A reader is contemplating taking on a temporary but time-consuming, challenging, and stressful administrative position. What are the pros and cons of doing so?
Below I provide selected details of this particular person's situation, to help with this evaluation by others who can share insights or advice.
Profile of the individual: mid-career science professor, promoted to full professor a year ago, successful in research, respected as a colleague and mentor, no administrative experience other than as head of medium-sized research group, no administrative desires (although has had vague thoughts that maybe this would be of interest much later in career), loves research (including doing research, not just supervising others who are doing research) and has struggled (successfully) to achieve a good balance in career/life.
Profile of the administrative position: interim head of a university unit in crisis (the individual in question is not part of this unit, but has some ties with it), it would be a full-time job (no teaching, probably also no research) for an unspecified amount of time, until a search can be conducted to hire someone into this position.
The internal struggle of the individual:
- Likes being a professor, values research, has done well -- why give that up?
- But thinks: Maybe I could do this?
- And: Maybe I should do this? (for sake of institution, colleagues).
- There don't seem to be any other good candidates.
- Maybe the challenge would be exciting and the job enjoyable?
Some of the details are different, but a lot of that sounded familiar to me because I have gone through some of the same internal struggles when deciding about whether to agree to take on some administrative duties. I wrote about some of my (in)decision in an article in The Chronicle of Higher Education.
The specific situation described above sounds unappealing some ways (a unit in crisis requiring full-time attention as an interim head with uncertain authority). Before seriously considering taking on such a responsibility, I think I would want to:
- meet with the relevant powers-that-be and find out if I would have the trust and authority to be effective, not just a warm body sitting in an office doing paperwork that will keep the flaming ship from sinking; I would want to have extensive and detailed information about the unit's recent operation, crisis, and likely future;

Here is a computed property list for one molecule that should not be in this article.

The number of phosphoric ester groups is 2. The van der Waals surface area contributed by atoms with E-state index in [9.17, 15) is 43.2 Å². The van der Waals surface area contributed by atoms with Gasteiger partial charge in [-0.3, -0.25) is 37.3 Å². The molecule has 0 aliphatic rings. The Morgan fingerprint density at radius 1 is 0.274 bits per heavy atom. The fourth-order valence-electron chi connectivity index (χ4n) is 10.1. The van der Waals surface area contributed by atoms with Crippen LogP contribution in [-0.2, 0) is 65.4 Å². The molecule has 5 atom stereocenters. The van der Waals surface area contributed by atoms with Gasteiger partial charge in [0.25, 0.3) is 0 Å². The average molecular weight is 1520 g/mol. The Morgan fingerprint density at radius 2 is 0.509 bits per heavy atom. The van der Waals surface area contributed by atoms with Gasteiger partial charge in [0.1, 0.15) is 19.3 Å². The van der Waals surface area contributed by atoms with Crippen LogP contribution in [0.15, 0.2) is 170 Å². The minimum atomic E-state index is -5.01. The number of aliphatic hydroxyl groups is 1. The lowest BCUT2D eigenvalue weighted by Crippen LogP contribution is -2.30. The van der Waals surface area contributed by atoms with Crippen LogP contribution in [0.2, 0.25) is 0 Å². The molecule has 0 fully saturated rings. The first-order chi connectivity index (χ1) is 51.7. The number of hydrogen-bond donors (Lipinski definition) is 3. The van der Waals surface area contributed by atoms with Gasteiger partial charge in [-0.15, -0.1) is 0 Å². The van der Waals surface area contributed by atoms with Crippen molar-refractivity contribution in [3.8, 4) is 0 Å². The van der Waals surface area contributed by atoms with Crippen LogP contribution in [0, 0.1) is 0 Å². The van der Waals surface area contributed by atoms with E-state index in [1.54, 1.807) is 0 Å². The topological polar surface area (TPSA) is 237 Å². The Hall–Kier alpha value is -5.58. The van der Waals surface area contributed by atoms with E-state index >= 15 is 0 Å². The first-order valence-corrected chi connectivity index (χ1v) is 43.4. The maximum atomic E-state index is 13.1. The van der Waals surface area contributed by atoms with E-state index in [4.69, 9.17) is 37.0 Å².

- know the time-table for the search for a 'permanent' head of the unit; these things can be unpredictable, but what is the proposed time frame?
- discuss compensation for taking on this position; not just salary, but also flexible research funds to hire a postdoc, visiting professor, or whatever would be most useful to the research group;
Armed with information about the time and effort required to do the job well, I would consider the effect on my research group. Some professors who are considering moving into administration will ramp down their research program, including number of advisees. Jumping suddenly into an all-consuming administrative position could, however, have major negative consequences for an active, medium-sized research group. Is it possible to devise a (good) plan for dealing with the necessary decrease in the PI's ability to manage the research group and advise students?
And then, ultimately, you decide. If you feel that you have the information you need to make a good decision, you have a good plan for taking care of your responsibilities to your research group, and you are still intrigued by the challenge of taking on this new job for a while, maybe you should do it. If, however, you feel like you would be giving up a lot for not much in return other than stress and a warm but faint feeling of having noble intentions, maybe someone else can do the job. You will surely have other administrative opportunities at another time.
Readers, what would/did you do in similar circumstances?